15 Must-Visit Small Towns in Iowa

Small towns abound in the United States, each having its own distinct history, culture, and local attractions. A tiny town is an incorporated place with fewer than 5,000 persons, according to the U.S. Census Bureau. Even bigger places, meanwhile, may have a small-town feel to them. Midwestern state Iowa is home to a number of charming small and medium-sized towns that are well worth seeing. Learn about 15 Iowan tiny towns you should definitely include on your next vacation by reading on.

1. Polk City

Polk City, one of the fastest-growing cities in the Des Moines Metro area, provides a convenient location close to a major city while maintaining the charm of a small town. Polk City, which has a population of about 5,500, has a bustling “Square” with stores, eateries, and office buildings.

Thanks to its various parks, hiking trails, and the Tournament Club of Iowa golf course, Polk City provides year-round recreation. Saylorville Lake, which is close by, also provides lots of opportunities for boating, fishing, and birdwatching.

2. Carroll

With a population of about 10,000, Carroll is a flourishing small-to-midsize town in western Iowa. In addition to two theatres for movies and Carroll Arts Council Community Theatre events, Carroll’s downtown district has a number of eateries and retail establishments.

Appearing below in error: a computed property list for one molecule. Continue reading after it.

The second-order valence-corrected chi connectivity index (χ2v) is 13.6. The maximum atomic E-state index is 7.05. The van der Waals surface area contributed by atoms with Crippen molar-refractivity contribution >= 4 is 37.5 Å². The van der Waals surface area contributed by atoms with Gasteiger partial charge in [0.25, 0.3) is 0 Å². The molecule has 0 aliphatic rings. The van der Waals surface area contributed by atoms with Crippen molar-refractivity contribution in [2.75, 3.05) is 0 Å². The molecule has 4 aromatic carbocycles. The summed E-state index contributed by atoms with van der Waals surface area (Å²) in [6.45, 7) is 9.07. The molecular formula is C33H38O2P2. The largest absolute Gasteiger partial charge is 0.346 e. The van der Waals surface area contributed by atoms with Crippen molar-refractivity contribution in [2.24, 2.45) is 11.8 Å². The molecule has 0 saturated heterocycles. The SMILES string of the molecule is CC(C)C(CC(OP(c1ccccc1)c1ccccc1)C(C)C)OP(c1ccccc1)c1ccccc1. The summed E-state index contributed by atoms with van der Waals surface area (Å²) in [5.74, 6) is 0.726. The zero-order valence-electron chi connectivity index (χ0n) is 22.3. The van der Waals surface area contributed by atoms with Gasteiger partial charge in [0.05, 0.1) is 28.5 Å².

Swan Lake State Park is conveniently accessible to Carroll residents; it’s three miles south of the town. With campsites and boat rentals, the park spans more than 500 acres. Furthermore, the park has connections to the 33-mile Sauk Rail Trail, which leads to Blackhawk Lake State Park.

3. Creston

Richmond has managed to hold onto its small-town charm in spite of its continuous growth. Despite having a population of little over 7,800, Creston is home to a satellite campus of Buena Vista University as well as Southwestern Community College. Creston’s status as a regional hub is further strengthened by the presence of Greater Regional Medical Centre.

McKinley Park, which spans more than 225 acres on the western edge of Creston, including a skate park, pond, disc golf course, and playgrounds. McKinley Park and Green Valley State Park are connected by an eight-mile asphalt walking path.

4. Fairfield

With fewer than 10,000 citizens, Fairfield is a thriving city in southeast Iowa. Fairfield, home to both a Transcendental Meditation training centre and Maharishi University of Management, was named one of the best little towns in America by Smithsonian Magazine. Chautauqua Park, which borders the city to the east, has playgrounds, picnic spots, and a disc golf course.

5. Decorah

With a population of slightly over 7,500, Decorah is a quaint little town in Iowa nestled along the banks of the Upper Iowa River. In addition to its thriving downtown with shops and restaurants, the city is home to a number of museums and historical landmarks, including the Laura Ingalls Wilder Park and Museum.